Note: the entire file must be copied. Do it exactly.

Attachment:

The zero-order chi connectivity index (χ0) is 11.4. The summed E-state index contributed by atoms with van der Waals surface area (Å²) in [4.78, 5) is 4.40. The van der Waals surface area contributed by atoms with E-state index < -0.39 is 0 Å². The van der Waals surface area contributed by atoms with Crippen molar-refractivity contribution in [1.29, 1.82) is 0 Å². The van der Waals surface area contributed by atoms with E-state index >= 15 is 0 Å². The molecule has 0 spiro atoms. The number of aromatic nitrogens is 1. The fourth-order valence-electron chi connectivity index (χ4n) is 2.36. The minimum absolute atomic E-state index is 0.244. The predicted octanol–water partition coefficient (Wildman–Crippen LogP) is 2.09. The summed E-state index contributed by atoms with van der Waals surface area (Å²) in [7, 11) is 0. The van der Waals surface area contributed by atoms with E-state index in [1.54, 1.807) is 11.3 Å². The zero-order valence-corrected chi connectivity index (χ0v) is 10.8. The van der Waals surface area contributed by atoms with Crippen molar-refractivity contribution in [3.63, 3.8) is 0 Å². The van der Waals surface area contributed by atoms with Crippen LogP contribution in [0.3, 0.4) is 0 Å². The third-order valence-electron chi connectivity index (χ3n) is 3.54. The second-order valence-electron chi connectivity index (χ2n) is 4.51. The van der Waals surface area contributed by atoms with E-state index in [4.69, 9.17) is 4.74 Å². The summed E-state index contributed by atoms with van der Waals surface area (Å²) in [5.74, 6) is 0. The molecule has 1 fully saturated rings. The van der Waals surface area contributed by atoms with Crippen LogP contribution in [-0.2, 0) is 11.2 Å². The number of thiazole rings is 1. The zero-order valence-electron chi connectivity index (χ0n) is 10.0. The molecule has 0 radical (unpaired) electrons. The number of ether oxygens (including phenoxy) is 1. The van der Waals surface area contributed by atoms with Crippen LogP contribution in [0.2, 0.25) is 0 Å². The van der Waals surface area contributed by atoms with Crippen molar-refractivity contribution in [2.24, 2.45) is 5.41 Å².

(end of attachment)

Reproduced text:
The zero-order chi connectivity index (χ0) is 11.4. The summed E-state index contributed by atoms with van der Waals surface area (Å²) in [4.78, 5) is 4.40. The van der Waals surface area contributed by atoms with E-state index < -0.39 is 0 Å². The van der Waals surface area contributed by atoms with Crippen molar-refractivity contribution in [1.29, 1.82) is 0 Å². The van der Waals surface area contributed by atoms with E-state index >= 15 is 0 Å². The molecule has 0 spiro atoms. The number of aromatic nitrogens is 1. The fourth-order valence-electron chi connectivity index (χ4n) is 2.36. The minimum absolute atomic E-state index is 0.244. The predicted octanol–water partition coefficient (Wildman–Crippen LogP) is 2.09. The summed E-state index contributed by atoms with van der Waals surface area (Å²) in [7, 11) is 0. The van der Waals surface area contributed by atoms with E-state index in [1.54, 1.807) is 11.3 Å². The zero-order valence-corrected chi connectivity index (χ0v) is 10.8. The van der Waals surface area contributed by atoms with Crippen molar-refractivity contribution in [3.63, 3.8) is 0 Å². The van der Waals surface area contributed by atoms with Crippen LogP contribution in [0.3, 0.4) is 0 Å². The third-order valence-electron chi connectivity index (χ3n) is 3.54. The second-order valence-electron chi connectivity index (χ2n) is 4.51. The van der Waals surface area contributed by atoms with E-state index in [4.69, 9.17) is 4.74 Å². The summed E-state index contributed by atoms with van der Waals surface area (Å²) in [5.74, 6) is 0. The molecule has 1 fully saturated rings. The van der Waals surface area contributed by atoms with Crippen LogP contribution in [-0.2, 0) is 11.2 Å². The number of thiazole rings is 1. The zero-order valence-electron chi connectivity index (χ0n) is 10.0. The molecule has 0 radical (unpaired) electrons. The number of ether oxygens (including phenoxy) is 1. The van der Waals surface area contributed by atoms with Crippen LogP contribution in [0.2, 0.25) is 0 Å². The van der Waals surface area contributed by atoms with Crippen molar-refractivity contribution in [2.24, 2.45) is 5.41 Å².